The Psychology of Color in Business

I own an American Express ‘Gold Card’ for many years and had never any inconveniences. And quite frankly, I wouldn’t accept anything else from a product that’s carrying ‘gold’ in its name.

Then, on a recent business-trip to Geneva, I met an old buddy of mine from business-school for lunch. After the delicious dessert, he insisted to cover the tab for the both of us and produced his own credit card.

‘Got it last year’, he said, ‘it’s the ultimate’.

His card was black and called the American Express Centurion card. Within the Amex product range this card is indeed the most exclusive, making my ‘Gold Card’ look like a Volkswagen ‘Golf’ to a Bugatti Veyron.

This made me think.. Not about how to get a ‘Centurion’ for myself, but why a company like American Express chooses black as the color for its top product – and ‘gold’ for a ‘middle of the road’ card.

Isn’t black the color mostly related to death and grief and often used with a negative connotation (blackmail, blackmarket, blackout, ‘Black Wednesday’ etc) while ‘gold’ usually is a symbol of success, for instance at the Olympics?

To find an answer, I dug a little into the color psychology. What I found is that color in business is much more than just a nice package, yet we often don’t realize the impact of our color choices. Color is essential, for instance when you are establishing a business profile or a website or advertise your product. That’s why I share ‘The Psychology of Color in Business’ here:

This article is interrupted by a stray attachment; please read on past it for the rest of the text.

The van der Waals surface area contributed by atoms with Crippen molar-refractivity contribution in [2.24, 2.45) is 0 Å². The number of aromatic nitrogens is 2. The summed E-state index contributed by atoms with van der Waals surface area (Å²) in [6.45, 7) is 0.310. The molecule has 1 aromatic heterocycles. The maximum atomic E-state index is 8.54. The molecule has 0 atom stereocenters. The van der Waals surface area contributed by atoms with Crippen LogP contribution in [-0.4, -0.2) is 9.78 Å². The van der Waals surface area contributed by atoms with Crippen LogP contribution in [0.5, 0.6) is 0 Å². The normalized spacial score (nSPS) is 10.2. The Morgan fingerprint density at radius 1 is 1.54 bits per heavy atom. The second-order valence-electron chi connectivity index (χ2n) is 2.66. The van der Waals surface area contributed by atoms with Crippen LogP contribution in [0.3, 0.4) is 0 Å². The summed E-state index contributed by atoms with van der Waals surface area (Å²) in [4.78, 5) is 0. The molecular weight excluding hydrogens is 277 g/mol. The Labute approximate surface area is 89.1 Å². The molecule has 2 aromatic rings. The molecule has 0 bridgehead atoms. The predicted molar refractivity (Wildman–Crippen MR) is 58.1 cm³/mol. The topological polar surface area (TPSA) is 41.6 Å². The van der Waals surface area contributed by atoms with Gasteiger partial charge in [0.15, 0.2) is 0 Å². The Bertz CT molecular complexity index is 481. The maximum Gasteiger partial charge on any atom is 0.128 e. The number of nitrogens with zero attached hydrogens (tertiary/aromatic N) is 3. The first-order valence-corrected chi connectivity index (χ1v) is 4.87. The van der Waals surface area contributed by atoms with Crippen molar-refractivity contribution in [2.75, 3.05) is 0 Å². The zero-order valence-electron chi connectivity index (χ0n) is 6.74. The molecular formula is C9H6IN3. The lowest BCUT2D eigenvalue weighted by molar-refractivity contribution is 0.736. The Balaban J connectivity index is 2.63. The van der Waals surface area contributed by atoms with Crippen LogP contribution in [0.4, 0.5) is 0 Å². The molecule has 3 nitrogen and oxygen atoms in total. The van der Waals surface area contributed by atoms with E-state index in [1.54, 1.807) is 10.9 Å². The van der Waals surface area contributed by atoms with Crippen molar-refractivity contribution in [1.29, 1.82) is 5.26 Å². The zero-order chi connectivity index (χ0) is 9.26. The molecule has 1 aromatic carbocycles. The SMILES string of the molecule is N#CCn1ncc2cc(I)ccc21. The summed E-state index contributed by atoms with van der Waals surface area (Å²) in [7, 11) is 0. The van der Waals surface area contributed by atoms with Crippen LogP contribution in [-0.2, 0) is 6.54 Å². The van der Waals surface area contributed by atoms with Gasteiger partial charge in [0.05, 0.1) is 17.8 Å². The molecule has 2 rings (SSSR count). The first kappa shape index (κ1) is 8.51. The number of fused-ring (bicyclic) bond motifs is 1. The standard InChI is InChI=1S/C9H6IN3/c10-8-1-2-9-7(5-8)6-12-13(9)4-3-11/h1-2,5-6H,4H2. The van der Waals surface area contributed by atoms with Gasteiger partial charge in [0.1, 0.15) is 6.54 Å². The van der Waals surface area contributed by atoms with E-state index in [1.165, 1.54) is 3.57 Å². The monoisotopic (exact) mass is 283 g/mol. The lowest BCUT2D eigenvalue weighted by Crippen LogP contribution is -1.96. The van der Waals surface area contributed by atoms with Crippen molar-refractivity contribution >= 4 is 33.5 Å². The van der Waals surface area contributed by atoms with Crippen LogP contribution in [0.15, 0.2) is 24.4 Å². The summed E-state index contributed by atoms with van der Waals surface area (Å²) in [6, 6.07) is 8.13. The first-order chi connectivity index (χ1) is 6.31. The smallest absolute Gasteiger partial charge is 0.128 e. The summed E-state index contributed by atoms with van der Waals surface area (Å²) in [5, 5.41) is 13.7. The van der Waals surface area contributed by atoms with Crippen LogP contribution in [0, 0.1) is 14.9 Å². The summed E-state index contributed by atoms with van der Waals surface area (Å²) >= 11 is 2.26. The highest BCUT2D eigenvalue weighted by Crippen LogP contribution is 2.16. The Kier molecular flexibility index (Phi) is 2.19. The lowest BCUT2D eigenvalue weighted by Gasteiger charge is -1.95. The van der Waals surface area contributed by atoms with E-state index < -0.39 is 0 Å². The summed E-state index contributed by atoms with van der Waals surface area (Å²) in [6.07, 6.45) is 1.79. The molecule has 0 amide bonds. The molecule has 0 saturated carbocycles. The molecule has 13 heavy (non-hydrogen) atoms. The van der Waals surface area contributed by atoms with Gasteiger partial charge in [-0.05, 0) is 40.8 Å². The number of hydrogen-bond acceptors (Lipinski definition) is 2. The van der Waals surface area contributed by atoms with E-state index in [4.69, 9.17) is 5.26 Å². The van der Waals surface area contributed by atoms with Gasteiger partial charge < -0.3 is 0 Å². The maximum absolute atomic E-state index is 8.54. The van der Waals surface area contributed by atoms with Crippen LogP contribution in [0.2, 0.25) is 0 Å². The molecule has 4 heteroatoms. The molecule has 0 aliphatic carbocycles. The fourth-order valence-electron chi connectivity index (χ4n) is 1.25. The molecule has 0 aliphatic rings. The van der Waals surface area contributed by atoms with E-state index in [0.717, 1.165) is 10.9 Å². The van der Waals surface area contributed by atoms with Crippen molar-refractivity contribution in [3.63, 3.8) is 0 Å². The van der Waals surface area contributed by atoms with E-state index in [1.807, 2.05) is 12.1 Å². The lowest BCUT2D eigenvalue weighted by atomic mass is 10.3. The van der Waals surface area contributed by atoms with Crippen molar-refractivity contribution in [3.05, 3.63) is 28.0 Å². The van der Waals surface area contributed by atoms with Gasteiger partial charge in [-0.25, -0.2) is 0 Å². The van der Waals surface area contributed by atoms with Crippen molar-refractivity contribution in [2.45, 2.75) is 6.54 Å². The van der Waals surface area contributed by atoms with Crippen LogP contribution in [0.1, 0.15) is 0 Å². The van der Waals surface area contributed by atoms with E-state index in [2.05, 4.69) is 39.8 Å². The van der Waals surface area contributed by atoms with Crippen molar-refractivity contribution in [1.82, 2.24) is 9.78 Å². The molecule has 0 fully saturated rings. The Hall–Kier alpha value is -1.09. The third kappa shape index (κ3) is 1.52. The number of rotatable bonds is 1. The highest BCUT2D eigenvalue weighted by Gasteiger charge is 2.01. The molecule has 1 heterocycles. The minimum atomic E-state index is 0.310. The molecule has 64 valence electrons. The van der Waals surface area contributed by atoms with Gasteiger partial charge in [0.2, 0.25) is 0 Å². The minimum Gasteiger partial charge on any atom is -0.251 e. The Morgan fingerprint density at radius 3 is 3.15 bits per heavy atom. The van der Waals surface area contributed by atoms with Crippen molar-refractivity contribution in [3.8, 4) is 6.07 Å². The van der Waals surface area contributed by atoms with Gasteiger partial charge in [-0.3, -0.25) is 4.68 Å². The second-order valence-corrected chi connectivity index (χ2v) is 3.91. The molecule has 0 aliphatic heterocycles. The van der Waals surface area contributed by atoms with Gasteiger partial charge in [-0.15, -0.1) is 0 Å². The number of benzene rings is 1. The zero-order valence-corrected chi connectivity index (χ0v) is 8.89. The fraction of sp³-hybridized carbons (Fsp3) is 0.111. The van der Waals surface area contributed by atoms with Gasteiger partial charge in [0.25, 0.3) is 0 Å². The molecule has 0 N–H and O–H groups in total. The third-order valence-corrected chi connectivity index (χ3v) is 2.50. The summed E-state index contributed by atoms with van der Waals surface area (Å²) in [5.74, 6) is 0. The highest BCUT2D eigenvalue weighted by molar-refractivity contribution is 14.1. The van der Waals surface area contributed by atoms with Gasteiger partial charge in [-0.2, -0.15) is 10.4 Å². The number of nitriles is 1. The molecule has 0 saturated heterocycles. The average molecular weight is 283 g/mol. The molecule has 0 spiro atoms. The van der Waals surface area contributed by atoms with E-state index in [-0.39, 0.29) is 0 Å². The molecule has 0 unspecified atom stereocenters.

The infographic to this article (by the Masters in Psychology Guide) analyzes the colors used by major tech startups as well as by prominent consumer brands in their advertising. And it breaks down the branding color choices of the biggest tech companies. It also explains the impact that different color choices may have on both customers and employees.

Unicorn colors

Out of the largest 50 unicorns – tech startups that have achieved valuations of over 1 billion USD – the most common primary branding color was black or grey.

A total of 38% of companies, including Uber, Vice and WeWork, rely on these hues for their outward appearance.

Blue is well-known as a strong business color, and it is no surprise that 20% of the top 50 unicorns focus on blue as their primary branding color. Dropbox and SpaceX are among the companies that are following in IBM’s “Big Blue” branding path here.

The red end of the spectrum makes up 16% of companies (including Pinterest and Airbnb), with yellow at 12% (including Snapchat), and green at just 6%. A green palette was least used for primary branding by unicorns, with Spotify being a rare exception.

It’s not just tech startups that key in on color to help differentiate their brands. Companies, including some of the best-known consumer brands, have focused on color in their branding, advertisements, and communications for years.

Red is a color that allegedly stimulates appetite. That may explain why fast-food restaurants like McDonald’s, KFC, Pizza Hut, Wendy’s, and Popeye’s all heavily use red in their brands.

Black is all about the feeling of sophistication (and the answer to my Amex question). Some of the largest luxury brands in the world use black as a primary branding color, including Chanel, Michael Kors, Prada, Dior, or Georgio Armani.

Blue is viewed as productive, but not invasive. It has been the color of choice for large corporate brands like IBM, AT&T, and Forbes.

Lastly, green is a symbol of fertility, and pink is chosen for a feminine feel.

To find out more about the effects color has on your brand download the ebook  7 mistakes most business owners make with their branding colours.


Black is all about the feeling of sophistication and therefore the first choice for many luxury brands.

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